In his classic book, The Screwtape Letters, C. S. Lewis creatively captures what he imagines is the subtle and cunning work of the devil and his minions. It is a series of letters in which a bureaucrat in the devil's service tries to mentor an underling spirit. Screwtape writes to tell Wormwood how to guide his “patient” away from the Lord. The genius of the book is that Lewis imagines this work as almost uninteresting. Screwtape works by deception, remaining in the shadows, trying to use the most minor of issues to drive a wedge between the “patient” and the Lord. Screwtape is fictional, but the subtle danger of disunity is not. Let us be aware of the threat which oftentimes lies in our own heart. With that in mind, let’s look to Proverbs 16:2.
Wednesday, May 13th
Larger Portion of Scripture - Proverbs 16
Focused Passage for Reflection - Proverbs 16:2
Reflecting on the Text:
I’ve heard it in a variety of settings, and maybe more importantly, I’ve sensed it in my own heart. “What was he thinking?” “Why did she do that?” I will often ask it in the form of a question, but I’ll also oftentimes answer the question myself. I think to myself… “I know better. They should have done it my way.” And with that thought, two things have happened. To begin with, I’ve elevated my perception of my personal wisdom. And second, I’ve assigned a motive to the other person for the actions they’ve taken.
Is it just me? I’m guessing not. So why do we do it? What does our judging say about the way we view the Lord? What does it say about our view of ourselves? Maybe the proverbs can help answer the question, but we’ve got to be honest enough with ourselves to go where they lead.
No one proverb contains all of God’s wisdom on any given subject. But, each proverb offers a morsel of wisdom which is meant to be savored slowly. Proverbs 16:2 deals with how we view ourselves, and by implication, how we view others. It has a lot to do with how we listen. And I’ve tried to listen to Rev. Tim Keller as he has spoken on this particular proverb. In his helpful meditation on the Book of Proverbs titled God’s Wisdom for Navigating Life, Keller offers two entries regarding this one proverb.
On one hand, the Lord is calling us to check our own hearts. The Word is confronting us as individuals by telling us that though we believe our motives to be pure, the Lord weighs our spirit. In other words, He knows our hearts even better than we do. He knows our motives, and He judges them with right judgment. So, we are to look down deep to examine why it is we do what we do.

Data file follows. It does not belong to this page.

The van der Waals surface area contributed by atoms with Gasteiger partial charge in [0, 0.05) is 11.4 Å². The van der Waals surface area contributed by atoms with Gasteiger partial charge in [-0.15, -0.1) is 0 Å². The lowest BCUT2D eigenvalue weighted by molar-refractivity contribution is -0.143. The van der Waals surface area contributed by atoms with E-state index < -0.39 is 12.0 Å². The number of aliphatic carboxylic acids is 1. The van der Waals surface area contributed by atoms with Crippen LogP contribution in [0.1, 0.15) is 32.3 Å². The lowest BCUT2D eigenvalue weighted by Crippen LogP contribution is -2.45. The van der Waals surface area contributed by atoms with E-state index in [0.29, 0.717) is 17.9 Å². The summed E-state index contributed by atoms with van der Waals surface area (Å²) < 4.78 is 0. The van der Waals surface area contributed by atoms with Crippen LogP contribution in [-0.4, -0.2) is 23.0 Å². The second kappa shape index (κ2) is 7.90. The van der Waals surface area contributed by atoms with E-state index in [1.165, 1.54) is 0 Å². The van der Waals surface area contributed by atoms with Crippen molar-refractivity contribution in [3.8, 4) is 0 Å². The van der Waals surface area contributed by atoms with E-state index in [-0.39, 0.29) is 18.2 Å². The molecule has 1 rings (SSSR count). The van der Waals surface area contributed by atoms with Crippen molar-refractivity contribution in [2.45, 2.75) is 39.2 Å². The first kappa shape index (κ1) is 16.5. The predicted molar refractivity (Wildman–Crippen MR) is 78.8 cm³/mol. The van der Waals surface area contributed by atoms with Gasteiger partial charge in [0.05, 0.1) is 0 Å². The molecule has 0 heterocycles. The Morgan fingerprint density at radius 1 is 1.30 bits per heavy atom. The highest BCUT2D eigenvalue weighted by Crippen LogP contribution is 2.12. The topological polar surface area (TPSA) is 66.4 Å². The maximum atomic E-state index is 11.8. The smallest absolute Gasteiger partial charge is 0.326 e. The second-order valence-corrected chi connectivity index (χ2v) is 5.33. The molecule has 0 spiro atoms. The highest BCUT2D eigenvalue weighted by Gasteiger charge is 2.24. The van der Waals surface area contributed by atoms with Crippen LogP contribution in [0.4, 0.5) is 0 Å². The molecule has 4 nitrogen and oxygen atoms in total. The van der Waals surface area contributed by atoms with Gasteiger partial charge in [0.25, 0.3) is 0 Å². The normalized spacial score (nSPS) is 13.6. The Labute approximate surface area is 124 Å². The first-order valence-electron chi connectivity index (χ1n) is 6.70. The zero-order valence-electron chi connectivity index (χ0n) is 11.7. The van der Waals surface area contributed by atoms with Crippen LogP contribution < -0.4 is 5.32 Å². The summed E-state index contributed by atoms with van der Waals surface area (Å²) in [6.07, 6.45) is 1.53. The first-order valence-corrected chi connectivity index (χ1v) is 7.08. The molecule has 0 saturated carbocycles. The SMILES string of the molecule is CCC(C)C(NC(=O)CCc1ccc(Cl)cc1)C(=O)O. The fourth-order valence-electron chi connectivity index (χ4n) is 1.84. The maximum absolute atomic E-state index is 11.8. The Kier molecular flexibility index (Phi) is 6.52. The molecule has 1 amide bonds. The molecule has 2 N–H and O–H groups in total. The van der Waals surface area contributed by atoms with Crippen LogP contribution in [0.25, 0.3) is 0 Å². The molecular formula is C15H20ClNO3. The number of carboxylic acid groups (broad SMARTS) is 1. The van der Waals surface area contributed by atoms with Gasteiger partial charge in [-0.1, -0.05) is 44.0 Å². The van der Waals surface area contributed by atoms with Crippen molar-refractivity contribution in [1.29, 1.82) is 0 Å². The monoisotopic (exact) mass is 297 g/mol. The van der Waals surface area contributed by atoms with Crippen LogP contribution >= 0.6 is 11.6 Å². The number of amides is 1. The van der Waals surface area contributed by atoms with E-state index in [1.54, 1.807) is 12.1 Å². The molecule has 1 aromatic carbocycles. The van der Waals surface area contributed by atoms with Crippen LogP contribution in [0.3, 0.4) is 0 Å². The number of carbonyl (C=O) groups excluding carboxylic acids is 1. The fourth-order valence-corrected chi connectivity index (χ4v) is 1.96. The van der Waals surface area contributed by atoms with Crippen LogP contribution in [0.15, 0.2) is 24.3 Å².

On the other hand, the Lord is admonishing us to be careful in how we judge the motives of others. Though we might think we are the expert on why someone else does what they do, only the Lord knows for certain. And with that we are reminded, it is not our place to judge their motives by their actions. We just don’t know. And if we did, it wouldn’t be helpful.
This misunderstanding of hearts, ours and others, happens every day. We have many issues that we chose to let divide us, and now we seem to have another: the coronavirus. The subtle points of division coming out of this pandemic provide a great danger to our unity within the church.
“Why is this person wearing a mask?” "Why is that person not?” “Why is this group waiting so long to gather?” “Why is that group moving so fast?” “Why did this leader make that decision?” “Why did that leader do the opposite?”
As I’ve considered it, it has scared me to look closely at what is going on in my heart. There have been times when I’ve looked with condescension over decisions made on opposite ends of a point, somehow thinking I am the only one with the perfect (wise) middle ground. And then Proverbs 16:2 calls me out…or rather the Spirit of God brings conviction.
How about you? Or, am I the only one? Again, I doubt it, but that is not for me to judge. I just ask you to come along with me as we look inward. And as we deal with the conviction which the Spirit brings, let us also take comfort in the Savior, our Lord Jesus Christ. For by His “single offering He has perfected for all time those who are being sanctified.” (Hebrews 10:14)
Questions for personal reflection:
Where are you tempted to assign motives to others, without truly knowing their heart?
Where are you quick to ignore your own motives?
What might it look like for you to examine your heart, and then take what you find to the cross of Christ?